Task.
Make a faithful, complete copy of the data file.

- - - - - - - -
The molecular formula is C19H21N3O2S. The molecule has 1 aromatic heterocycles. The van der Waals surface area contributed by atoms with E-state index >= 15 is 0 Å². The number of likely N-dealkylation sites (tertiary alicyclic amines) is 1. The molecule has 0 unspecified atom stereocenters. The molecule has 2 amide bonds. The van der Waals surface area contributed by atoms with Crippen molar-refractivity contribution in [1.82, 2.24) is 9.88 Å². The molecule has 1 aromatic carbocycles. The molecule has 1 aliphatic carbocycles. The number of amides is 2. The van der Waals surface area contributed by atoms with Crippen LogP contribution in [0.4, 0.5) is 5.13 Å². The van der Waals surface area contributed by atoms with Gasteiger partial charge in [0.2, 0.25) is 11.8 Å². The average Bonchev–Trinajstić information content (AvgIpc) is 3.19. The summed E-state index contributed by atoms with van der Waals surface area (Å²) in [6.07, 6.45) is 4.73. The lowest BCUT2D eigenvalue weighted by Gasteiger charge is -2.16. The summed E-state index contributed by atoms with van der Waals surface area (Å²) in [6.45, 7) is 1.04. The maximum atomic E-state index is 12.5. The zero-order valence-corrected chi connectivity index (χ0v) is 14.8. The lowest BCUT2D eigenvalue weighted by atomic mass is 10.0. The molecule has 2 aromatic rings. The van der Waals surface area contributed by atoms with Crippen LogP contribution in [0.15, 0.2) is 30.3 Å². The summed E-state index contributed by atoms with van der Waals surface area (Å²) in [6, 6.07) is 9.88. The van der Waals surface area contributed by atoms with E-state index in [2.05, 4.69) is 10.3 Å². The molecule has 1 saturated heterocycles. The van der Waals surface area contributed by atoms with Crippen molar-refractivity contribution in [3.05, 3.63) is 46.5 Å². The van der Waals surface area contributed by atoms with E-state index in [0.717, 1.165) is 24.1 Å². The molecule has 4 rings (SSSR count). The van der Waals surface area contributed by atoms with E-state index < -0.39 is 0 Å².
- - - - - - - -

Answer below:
The molecular formula is C19H21N3O2S. The molecule has 1 aromatic heterocycles. The van der Waals surface area contributed by atoms with E-state index >= 15 is 0 Å². The number of likely N-dealkylation sites (tertiary alicyclic amines) is 1. The molecule has 0 unspecified atom stereocenters. The molecule has 2 amide bonds. The van der Waals surface area contributed by atoms with Crippen molar-refractivity contribution in [1.82, 2.24) is 9.88 Å². The molecule has 1 aromatic carbocycles. The molecule has 1 aliphatic carbocycles. The number of amides is 2. The van der Waals surface area contributed by atoms with Crippen LogP contribution in [0.4, 0.5) is 5.13 Å². The van der Waals surface area contributed by atoms with Gasteiger partial charge in [0.2, 0.25) is 11.8 Å². The average Bonchev–Trinajstić information content (AvgIpc) is 3.19. The summed E-state index contributed by atoms with van der Waals surface area (Å²) in [6.07, 6.45) is 4.73. The lowest BCUT2D eigenvalue weighted by Gasteiger charge is -2.16. The summed E-state index contributed by atoms with van der Waals surface area (Å²) in [6.45, 7) is 1.04. The maximum atomic E-state index is 12.5. The zero-order valence-corrected chi connectivity index (χ0v) is 14.8. The lowest BCUT2D eigenvalue weighted by atomic mass is 10.0. The molecule has 2 aromatic rings. The van der Waals surface area contributed by atoms with Crippen LogP contribution in [0.15, 0.2) is 30.3 Å². The summed E-state index contributed by atoms with van der Waals surface area (Å²) in [6, 6.07) is 9.88. The van der Waals surface area contributed by atoms with E-state index in [2.05, 4.69) is 10.3 Å². The molecule has 1 saturated heterocycles. The van der Waals surface area contributed by atoms with Crippen molar-refractivity contribution in [3.05, 3.63) is 46.5 Å². The van der Waals surface area contributed by atoms with E-state index in [0.717, 1.165) is 24.1 Å². The molecule has 4 rings (SSSR count). The van der Waals surface area contributed by atoms with E-state index < -0.39 is 0 Å².